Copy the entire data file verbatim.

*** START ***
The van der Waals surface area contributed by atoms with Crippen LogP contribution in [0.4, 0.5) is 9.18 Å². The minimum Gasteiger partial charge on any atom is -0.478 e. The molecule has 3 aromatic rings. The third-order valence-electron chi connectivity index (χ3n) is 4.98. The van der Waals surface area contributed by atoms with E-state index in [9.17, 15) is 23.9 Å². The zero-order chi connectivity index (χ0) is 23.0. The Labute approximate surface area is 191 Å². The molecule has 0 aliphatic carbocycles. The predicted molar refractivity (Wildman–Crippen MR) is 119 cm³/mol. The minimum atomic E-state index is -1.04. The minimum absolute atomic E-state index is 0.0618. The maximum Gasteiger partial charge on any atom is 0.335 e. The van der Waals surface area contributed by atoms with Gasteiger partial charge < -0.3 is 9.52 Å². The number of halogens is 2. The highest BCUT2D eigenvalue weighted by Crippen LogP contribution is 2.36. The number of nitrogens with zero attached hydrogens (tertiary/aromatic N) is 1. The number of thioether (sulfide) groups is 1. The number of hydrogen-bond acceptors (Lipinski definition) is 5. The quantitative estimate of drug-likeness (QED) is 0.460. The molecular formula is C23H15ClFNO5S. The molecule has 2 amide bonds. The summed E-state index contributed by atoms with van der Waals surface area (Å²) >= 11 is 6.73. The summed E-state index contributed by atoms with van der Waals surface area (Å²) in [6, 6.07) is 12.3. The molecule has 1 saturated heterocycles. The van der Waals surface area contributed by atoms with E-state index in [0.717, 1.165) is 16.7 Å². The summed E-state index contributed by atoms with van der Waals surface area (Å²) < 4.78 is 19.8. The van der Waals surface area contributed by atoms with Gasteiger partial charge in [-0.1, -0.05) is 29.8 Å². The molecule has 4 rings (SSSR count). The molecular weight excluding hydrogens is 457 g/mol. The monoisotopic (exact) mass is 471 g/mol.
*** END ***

The van der Waals surface area contributed by atoms with Crippen LogP contribution in [0.4, 0.5) is 9.18 Å². The minimum Gasteiger partial charge on any atom is -0.478 e. The molecule has 3 aromatic rings. The third-order valence-electron chi connectivity index (χ3n) is 4.98. The van der Waals surface area contributed by atoms with E-state index in [9.17, 15) is 23.9 Å². The zero-order chi connectivity index (χ0) is 23.0. The Labute approximate surface area is 191 Å². The molecule has 0 aliphatic carbocycles. The predicted molar refractivity (Wildman–Crippen MR) is 119 cm³/mol. The minimum atomic E-state index is -1.04. The minimum absolute atomic E-state index is 0.0618. The maximum Gasteiger partial charge on any atom is 0.335 e. The van der Waals surface area contributed by atoms with Gasteiger partial charge < -0.3 is 9.52 Å². The number of halogens is 2. The highest BCUT2D eigenvalue weighted by Crippen LogP contribution is 2.36. The number of nitrogens with zero attached hydrogens (tertiary/aromatic N) is 1. The number of thioether (sulfide) groups is 1. The number of hydrogen-bond acceptors (Lipinski definition) is 5. The quantitative estimate of drug-likeness (QED) is 0.460. The molecular formula is C23H15ClFNO5S. The molecule has 2 amide bonds. The summed E-state index contributed by atoms with van der Waals surface area (Å²) >= 11 is 6.73. The summed E-state index contributed by atoms with van der Waals surface area (Å²) in [6, 6.07) is 12.3. The molecule has 1 saturated heterocycles. The van der Waals surface area contributed by atoms with E-state index in [0.717, 1.165) is 16.7 Å². The summed E-state index contributed by atoms with van der Waals surface area (Å²) < 4.78 is 19.8. The van der Waals surface area contributed by atoms with Gasteiger partial charge in [-0.1, -0.05) is 29.8 Å². The molecule has 4 rings (SSSR count). The molecular weight excluding hydrogens is 457 g/mol. The monoisotopic (exact) mass is 471 g/mol.